summer’s au revoir.
summer’s au revoir.
an evening star
The zinnia is a patient flower,
enduring insults by the hour.
The finches yank her petals fair,
and spit the petals anywhere
after they’ve guzzled the seeds.
Then a bee has a thought
of a little zinnia merlot
but he overdoes
can’t even buzz
bemoans his intemperate deeds.
“Move over!” “YOU move over!” “I was here first!”
Ah, September in the herb garden. The madding crowd.
Yesterday I ran away to the library. I had to write. More specifically, I had to tweak something I’d written a while ago. Just tweaks — nothing to it, yes? My writer’s brain was this herb corner: crowded and madding. The words pushed and shoved. I wrote and wrote. And crossed out and crossed out.
After an hour, I had twenty-eight words that possibly maybe perhaps were the right ones. Why, with such thick growth, is there such a meager, tentative harvest?
Those of you who have memorized my blog know that we are going into my preferred half of the year. I love pulling in and closing off. I am by nature a plodder and these coming months of inner dwelling are therapeutic; plodders like me need the down time to recover from the frenetics of summer. So I savor the time on this bridge to winter.
Except for the melancholy in the garden. Cutting back, digging up, harvesting. Divesting my world of color. Snapping the brittle that once was soft-greened. Thumbing through shriveled petals for seeds like little black tears. Rattling the maraca pods. Fluffing the dried leaves, pillow-like. Tucking in for the long winter’s nap. The gardener’s autumn has its grey reveries.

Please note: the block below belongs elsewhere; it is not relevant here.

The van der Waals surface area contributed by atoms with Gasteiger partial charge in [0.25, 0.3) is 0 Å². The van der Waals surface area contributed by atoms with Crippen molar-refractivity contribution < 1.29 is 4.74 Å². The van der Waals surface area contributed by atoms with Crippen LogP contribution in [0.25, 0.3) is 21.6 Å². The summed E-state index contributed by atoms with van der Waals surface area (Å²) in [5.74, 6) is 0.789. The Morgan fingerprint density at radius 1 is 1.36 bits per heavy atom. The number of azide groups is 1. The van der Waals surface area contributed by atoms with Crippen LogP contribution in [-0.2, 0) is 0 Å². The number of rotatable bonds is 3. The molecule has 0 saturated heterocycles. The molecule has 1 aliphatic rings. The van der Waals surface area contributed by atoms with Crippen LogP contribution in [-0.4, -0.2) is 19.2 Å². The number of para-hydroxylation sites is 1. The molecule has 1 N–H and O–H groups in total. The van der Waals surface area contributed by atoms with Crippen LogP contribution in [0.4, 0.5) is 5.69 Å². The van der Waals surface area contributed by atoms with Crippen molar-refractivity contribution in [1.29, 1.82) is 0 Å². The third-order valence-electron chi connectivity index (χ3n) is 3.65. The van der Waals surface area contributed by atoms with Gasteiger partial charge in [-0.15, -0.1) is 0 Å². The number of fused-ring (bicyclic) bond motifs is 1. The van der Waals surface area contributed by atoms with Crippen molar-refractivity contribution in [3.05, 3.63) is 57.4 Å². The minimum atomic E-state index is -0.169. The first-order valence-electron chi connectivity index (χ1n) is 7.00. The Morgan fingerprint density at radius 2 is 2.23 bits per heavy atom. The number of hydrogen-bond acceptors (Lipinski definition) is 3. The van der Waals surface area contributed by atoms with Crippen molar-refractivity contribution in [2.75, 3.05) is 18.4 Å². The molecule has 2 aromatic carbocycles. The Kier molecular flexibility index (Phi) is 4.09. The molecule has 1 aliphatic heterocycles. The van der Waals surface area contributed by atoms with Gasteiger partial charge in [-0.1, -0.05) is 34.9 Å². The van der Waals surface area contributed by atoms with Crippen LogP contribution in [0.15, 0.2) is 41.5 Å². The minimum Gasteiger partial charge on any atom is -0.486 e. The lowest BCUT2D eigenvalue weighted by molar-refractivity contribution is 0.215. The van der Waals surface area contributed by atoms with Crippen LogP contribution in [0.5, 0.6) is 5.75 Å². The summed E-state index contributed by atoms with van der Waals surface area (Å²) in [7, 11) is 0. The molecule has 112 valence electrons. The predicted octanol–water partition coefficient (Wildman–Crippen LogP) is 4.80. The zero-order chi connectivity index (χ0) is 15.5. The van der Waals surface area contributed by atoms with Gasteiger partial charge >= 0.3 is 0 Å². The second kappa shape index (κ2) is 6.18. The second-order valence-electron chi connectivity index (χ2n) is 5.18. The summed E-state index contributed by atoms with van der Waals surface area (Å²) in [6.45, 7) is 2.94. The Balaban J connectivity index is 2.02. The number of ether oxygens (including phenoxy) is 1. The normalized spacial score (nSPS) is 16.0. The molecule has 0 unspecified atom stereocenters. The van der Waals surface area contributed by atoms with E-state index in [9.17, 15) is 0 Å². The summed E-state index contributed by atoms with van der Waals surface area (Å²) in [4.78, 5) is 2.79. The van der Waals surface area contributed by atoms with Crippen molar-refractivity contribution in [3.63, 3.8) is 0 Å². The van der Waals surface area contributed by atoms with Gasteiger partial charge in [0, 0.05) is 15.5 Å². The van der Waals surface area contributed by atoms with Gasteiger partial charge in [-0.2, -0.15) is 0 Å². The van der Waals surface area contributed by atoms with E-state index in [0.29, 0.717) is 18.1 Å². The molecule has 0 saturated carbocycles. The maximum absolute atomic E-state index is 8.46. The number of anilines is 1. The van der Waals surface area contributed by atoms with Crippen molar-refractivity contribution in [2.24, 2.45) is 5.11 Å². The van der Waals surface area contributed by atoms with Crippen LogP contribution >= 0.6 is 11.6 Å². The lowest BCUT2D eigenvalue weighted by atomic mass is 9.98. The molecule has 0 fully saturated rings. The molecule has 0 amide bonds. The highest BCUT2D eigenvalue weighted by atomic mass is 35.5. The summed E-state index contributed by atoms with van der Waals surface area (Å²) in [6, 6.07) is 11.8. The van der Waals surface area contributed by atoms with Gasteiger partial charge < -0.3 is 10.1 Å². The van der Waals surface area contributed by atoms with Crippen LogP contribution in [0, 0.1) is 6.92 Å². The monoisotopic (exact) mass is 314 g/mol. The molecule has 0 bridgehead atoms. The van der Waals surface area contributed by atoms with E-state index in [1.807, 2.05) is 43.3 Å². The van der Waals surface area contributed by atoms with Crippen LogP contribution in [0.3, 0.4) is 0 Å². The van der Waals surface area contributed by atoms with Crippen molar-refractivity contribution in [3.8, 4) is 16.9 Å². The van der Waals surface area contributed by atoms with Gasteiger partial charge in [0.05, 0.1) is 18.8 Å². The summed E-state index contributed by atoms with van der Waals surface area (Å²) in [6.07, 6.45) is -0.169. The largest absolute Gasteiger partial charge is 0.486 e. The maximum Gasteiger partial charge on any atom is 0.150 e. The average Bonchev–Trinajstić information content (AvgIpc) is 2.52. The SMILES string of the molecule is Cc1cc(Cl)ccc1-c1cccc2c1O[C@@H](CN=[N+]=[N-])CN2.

But it also has its lively side. And that would be in the kitchen.
All miscellaneous pitchers, glasses, and vases are called to duty, giving the cut-backs a last moment of glory, a blazing curtain call amid lumps of towels and other kitchen flotsam. A transient rose window fashioned by a mystic guild, it transforms this everyday workspace with its vibrant farewell.
The drying center cannot boast of such color except in promise. Brown, grey, and black belie the palette within. Rudbeckia, nasturtium, and zinnia seeds rest in old china, a tea box, and two mid-century Girl Scout projects. Begonia tubers rest in lunch bags. Herbs and granddaughter’s potholders in artistic suspension over all. Baking supplies fight for space, reminders of breads and cookies interrupted.
I bundle lavender and thyme, floating on their breath, in the midst of this eloquent mess, the seeds speaking of what will be, the cut flowers of what has been. With all gardeners, I marvel.